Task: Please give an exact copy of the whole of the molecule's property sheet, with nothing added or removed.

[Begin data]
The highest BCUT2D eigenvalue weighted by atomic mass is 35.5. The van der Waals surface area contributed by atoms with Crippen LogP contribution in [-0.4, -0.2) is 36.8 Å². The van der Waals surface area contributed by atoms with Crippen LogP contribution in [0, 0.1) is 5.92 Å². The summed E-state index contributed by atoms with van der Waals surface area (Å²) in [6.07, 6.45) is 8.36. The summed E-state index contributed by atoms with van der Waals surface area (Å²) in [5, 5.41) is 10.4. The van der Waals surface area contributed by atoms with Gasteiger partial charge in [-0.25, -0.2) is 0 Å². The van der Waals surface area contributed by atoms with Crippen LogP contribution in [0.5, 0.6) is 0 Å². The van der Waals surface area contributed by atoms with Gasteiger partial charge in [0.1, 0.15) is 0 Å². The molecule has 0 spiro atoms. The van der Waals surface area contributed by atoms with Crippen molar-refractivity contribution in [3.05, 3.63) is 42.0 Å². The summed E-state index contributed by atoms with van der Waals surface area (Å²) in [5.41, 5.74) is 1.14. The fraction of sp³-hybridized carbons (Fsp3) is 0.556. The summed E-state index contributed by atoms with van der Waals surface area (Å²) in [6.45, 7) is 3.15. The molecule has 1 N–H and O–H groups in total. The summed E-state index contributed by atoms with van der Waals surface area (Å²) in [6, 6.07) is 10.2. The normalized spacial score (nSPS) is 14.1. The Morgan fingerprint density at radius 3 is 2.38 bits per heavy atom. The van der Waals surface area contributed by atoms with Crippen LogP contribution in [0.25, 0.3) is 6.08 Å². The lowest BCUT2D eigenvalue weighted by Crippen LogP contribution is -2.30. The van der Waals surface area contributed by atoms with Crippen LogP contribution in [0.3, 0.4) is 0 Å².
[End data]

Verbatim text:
The highest BCUT2D eigenvalue weighted by atomic mass is 35.5. The van der Waals surface area contributed by atoms with Crippen LogP contribution in [-0.4, -0.2) is 36.8 Å². The van der Waals surface area contributed by atoms with Crippen LogP contribution in [0, 0.1) is 5.92 Å². The summed E-state index contributed by atoms with van der Waals surface area (Å²) in [6.07, 6.45) is 8.36. The summed E-state index contributed by atoms with van der Waals surface area (Å²) in [5, 5.41) is 10.4. The van der Waals surface area contributed by atoms with Gasteiger partial charge in [-0.25, -0.2) is 0 Å². The van der Waals surface area contributed by atoms with Crippen LogP contribution in [0.5, 0.6) is 0 Å². The van der Waals surface area contributed by atoms with Gasteiger partial charge in [0.1, 0.15) is 0 Å². The molecule has 0 spiro atoms. The van der Waals surface area contributed by atoms with Crippen molar-refractivity contribution in [3.05, 3.63) is 42.0 Å². The summed E-state index contributed by atoms with van der Waals surface area (Å²) in [5.41, 5.74) is 1.14. The fraction of sp³-hybridized carbons (Fsp3) is 0.556. The summed E-state index contributed by atoms with van der Waals surface area (Å²) in [6.45, 7) is 3.15. The molecule has 1 N–H and O–H groups in total. The summed E-state index contributed by atoms with van der Waals surface area (Å²) in [6, 6.07) is 10.2. The normalized spacial score (nSPS) is 14.1. The Morgan fingerprint density at radius 3 is 2.38 bits per heavy atom. The van der Waals surface area contributed by atoms with Crippen LogP contribution in [0.25, 0.3) is 6.08 Å². The lowest BCUT2D eigenvalue weighted by Crippen LogP contribution is -2.30. The van der Waals surface area contributed by atoms with Crippen LogP contribution in [0.3, 0.4) is 0 Å².